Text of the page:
· Lady Jaye (1985)
· Zarana (1986)
· Jinx (1987)

This isn’t just some random idea of political correctness, but something that can have a real impact on children. I’ve lost count of how many times I’ve read or heard a G.I. JOE fan talking about how it was the only line growing up that actually featured characters, “that looked like me.” That can be important to a kid in a world where various forms of media expose them predominantly to people who look nothing like them, and it’s often easier for a child to relate to characters who share not only similar physical traits, but also a similar cultural identity. Check out this great interview with Darryl Jefferson on Collectors’ Quest, where he describes what led him to collect what he calls “Blaction”. That’s not to say that kids of various ethnicities cannot enjoy Batman or Spider-Man, but asking a non-white child to play in an all-white world will eventually lead to questions that shouldn’t have to be asked.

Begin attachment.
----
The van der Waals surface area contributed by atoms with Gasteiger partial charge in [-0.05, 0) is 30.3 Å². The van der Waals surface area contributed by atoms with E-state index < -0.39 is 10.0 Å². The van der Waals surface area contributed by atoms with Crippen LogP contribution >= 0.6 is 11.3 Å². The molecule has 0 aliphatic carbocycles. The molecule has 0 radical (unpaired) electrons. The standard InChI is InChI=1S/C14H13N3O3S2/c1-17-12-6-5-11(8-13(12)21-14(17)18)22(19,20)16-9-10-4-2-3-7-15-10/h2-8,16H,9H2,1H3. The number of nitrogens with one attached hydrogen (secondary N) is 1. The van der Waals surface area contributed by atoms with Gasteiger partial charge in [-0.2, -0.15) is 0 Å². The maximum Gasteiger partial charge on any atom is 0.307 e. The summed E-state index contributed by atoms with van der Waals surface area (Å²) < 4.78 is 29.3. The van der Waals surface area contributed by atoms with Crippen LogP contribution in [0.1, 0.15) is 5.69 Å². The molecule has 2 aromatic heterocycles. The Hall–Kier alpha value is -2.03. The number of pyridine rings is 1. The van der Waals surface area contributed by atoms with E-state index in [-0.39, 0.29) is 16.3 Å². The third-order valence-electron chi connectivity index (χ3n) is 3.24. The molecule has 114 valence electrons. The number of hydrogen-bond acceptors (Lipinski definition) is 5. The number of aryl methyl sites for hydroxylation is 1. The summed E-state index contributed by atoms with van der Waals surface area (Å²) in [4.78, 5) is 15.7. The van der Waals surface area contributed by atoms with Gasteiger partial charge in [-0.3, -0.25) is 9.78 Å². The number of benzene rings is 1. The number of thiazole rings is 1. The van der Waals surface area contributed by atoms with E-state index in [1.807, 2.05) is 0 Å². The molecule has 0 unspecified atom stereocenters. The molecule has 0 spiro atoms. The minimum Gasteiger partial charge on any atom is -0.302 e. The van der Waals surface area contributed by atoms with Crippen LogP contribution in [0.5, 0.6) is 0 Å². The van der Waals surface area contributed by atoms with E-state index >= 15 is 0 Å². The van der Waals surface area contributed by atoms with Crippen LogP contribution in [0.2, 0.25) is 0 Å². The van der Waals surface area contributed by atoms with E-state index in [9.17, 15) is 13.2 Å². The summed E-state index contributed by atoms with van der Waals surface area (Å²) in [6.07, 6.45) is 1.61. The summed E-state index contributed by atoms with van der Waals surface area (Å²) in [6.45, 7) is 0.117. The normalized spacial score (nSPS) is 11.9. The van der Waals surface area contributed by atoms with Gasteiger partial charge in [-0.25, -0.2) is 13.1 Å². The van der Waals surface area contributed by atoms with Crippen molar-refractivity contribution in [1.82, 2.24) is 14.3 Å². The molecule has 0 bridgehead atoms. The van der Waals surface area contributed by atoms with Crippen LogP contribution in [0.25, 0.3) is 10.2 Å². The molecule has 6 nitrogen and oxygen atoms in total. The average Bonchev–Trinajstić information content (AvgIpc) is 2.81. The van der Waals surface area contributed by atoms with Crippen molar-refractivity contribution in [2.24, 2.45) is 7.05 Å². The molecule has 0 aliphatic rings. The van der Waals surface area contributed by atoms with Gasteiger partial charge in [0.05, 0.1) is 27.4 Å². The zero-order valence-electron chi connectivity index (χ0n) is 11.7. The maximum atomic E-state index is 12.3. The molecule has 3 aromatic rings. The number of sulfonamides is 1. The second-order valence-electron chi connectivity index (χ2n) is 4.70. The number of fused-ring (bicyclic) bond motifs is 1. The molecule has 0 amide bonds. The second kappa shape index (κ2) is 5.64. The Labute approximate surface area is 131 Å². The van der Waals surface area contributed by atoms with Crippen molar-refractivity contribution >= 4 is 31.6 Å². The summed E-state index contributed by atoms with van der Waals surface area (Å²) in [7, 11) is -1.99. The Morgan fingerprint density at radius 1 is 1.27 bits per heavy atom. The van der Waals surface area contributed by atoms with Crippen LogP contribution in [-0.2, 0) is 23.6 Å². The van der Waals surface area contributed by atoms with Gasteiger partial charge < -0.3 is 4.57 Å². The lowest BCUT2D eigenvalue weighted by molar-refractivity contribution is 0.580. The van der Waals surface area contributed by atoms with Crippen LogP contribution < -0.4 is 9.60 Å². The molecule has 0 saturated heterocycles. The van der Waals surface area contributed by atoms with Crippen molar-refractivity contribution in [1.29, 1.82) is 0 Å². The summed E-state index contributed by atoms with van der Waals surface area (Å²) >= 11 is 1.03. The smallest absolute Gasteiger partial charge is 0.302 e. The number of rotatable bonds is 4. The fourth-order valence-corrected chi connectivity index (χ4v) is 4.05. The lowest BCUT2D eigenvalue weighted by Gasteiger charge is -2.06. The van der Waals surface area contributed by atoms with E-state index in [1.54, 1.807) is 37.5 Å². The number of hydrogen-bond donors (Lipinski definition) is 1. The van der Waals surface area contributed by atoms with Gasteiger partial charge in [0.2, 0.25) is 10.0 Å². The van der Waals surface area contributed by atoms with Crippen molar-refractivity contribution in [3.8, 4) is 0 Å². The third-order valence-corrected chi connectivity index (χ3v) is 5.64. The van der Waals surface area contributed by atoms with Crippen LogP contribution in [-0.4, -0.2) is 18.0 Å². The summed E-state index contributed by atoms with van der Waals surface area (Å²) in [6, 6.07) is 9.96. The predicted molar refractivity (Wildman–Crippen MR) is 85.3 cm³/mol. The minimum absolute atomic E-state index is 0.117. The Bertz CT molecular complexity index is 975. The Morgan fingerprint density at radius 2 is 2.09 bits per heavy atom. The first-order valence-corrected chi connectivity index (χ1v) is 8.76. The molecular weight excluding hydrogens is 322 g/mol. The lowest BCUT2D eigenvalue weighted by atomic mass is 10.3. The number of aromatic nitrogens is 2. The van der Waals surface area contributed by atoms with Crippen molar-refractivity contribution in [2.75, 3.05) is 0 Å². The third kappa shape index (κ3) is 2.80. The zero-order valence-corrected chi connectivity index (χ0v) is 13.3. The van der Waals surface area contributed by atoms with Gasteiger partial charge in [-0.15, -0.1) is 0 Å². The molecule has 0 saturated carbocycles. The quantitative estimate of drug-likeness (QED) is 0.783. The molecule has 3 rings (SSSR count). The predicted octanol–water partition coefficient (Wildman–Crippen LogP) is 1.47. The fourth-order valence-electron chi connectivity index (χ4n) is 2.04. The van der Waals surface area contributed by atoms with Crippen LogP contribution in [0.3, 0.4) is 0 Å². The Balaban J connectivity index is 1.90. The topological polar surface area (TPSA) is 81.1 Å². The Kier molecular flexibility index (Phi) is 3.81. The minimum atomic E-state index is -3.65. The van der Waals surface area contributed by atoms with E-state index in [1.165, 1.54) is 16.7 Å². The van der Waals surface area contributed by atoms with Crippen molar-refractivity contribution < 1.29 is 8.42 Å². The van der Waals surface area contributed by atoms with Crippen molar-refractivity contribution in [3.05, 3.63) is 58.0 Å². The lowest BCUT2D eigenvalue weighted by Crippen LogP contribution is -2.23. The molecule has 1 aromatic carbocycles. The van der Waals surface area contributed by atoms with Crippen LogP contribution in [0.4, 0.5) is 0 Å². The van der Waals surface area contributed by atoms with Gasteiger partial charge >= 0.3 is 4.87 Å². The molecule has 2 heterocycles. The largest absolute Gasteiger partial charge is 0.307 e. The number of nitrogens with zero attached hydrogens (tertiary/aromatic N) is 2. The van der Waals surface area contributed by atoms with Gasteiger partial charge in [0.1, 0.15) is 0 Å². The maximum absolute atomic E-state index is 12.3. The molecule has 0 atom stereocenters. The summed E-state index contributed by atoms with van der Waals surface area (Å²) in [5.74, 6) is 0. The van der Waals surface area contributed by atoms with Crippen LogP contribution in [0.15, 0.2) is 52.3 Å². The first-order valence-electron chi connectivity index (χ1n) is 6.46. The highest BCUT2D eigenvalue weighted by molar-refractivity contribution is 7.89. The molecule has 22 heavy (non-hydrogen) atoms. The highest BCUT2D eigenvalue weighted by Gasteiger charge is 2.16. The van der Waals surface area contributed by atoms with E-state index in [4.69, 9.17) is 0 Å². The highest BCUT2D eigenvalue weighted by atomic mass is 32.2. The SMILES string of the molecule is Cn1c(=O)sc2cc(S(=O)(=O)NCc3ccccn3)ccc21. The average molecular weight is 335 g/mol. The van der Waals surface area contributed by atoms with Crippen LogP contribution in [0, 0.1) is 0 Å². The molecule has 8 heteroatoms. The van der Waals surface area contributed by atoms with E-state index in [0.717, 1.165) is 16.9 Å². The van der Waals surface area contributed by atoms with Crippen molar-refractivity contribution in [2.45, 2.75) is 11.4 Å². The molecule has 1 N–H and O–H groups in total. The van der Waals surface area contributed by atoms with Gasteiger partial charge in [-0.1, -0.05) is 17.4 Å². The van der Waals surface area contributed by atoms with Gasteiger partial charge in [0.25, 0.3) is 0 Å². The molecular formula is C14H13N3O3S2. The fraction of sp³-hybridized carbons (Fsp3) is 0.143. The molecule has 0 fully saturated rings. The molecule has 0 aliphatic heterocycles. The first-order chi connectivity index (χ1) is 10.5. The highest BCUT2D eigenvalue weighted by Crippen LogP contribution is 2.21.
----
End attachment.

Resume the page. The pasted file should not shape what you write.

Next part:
Of course, some of the people working for toy manufacturers seem to be operating under some serious misconceptions. When I had the pleasure of meeting Milestone Media cofounder Dwayne McDuffie at the 2006 Cine Noir Festival of Black Film, the topic of toys came up in a discussion. A lack of lucrative licensing deals was the reason the hit animated series Static Shock was not renewed for a sixth season, despite its stellar ratings and glaring popularity. I remember being shocked by something Mr. McDuffie said, and in order to avoid misquoting him, I contacted him to revisit the issue last week. Here’s what he had to say:

It was a consultant for one of the major toy companies. He said, “African Americans don’t buy toys for their children.” This was in reference to why they didn’t make any toys based on Static Shock, at the time the #2 show on Kids WB. I was astonished, as I clearly remember my parents buying toys for me, not to mention that Static’s audience was upwards of 80% white.

Huh? Where does someone get an absurd idea like that, and why is a toy company paying him?